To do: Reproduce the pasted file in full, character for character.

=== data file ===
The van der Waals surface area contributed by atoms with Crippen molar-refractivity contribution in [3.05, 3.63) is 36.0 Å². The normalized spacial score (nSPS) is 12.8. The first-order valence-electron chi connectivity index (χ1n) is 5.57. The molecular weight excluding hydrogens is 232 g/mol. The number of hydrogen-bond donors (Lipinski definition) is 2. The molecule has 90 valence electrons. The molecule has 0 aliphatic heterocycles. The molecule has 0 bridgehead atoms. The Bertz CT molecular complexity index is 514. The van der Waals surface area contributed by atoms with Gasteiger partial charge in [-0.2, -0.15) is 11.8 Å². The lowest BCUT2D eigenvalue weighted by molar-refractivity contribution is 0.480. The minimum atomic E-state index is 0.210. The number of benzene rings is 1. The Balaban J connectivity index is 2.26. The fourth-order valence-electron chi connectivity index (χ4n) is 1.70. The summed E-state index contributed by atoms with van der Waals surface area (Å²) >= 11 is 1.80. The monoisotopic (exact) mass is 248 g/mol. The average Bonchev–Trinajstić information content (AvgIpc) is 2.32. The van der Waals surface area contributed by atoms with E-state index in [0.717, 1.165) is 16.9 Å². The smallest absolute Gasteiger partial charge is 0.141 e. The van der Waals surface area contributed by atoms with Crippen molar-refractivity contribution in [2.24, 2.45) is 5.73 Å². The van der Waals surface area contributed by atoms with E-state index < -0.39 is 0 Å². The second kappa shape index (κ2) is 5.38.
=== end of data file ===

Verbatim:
The van der Waals surface area contributed by atoms with Crippen molar-refractivity contribution in [3.05, 3.63) is 36.0 Å². The normalized spacial score (nSPS) is 12.8. The first-order valence-electron chi connectivity index (χ1n) is 5.57. The molecular weight excluding hydrogens is 232 g/mol. The number of hydrogen-bond donors (Lipinski definition) is 2. The molecule has 90 valence electrons. The molecule has 0 aliphatic heterocycles. The molecule has 0 bridgehead atoms. The Bertz CT molecular complexity index is 514. The van der Waals surface area contributed by atoms with Gasteiger partial charge in [-0.2, -0.15) is 11.8 Å². The lowest BCUT2D eigenvalue weighted by molar-refractivity contribution is 0.480. The minimum atomic E-state index is 0.210. The number of benzene rings is 1. The Balaban J connectivity index is 2.26. The fourth-order valence-electron chi connectivity index (χ4n) is 1.70. The summed E-state index contributed by atoms with van der Waals surface area (Å²) >= 11 is 1.80. The monoisotopic (exact) mass is 248 g/mol. The average Bonchev–Trinajstić information content (AvgIpc) is 2.32. The van der Waals surface area contributed by atoms with E-state index in [0.717, 1.165) is 16.9 Å². The smallest absolute Gasteiger partial charge is 0.141 e. The van der Waals surface area contributed by atoms with Crippen molar-refractivity contribution in [2.24, 2.45) is 5.73 Å². The van der Waals surface area contributed by atoms with E-state index < -0.39 is 0 Å². The second kappa shape index (κ2) is 5.38.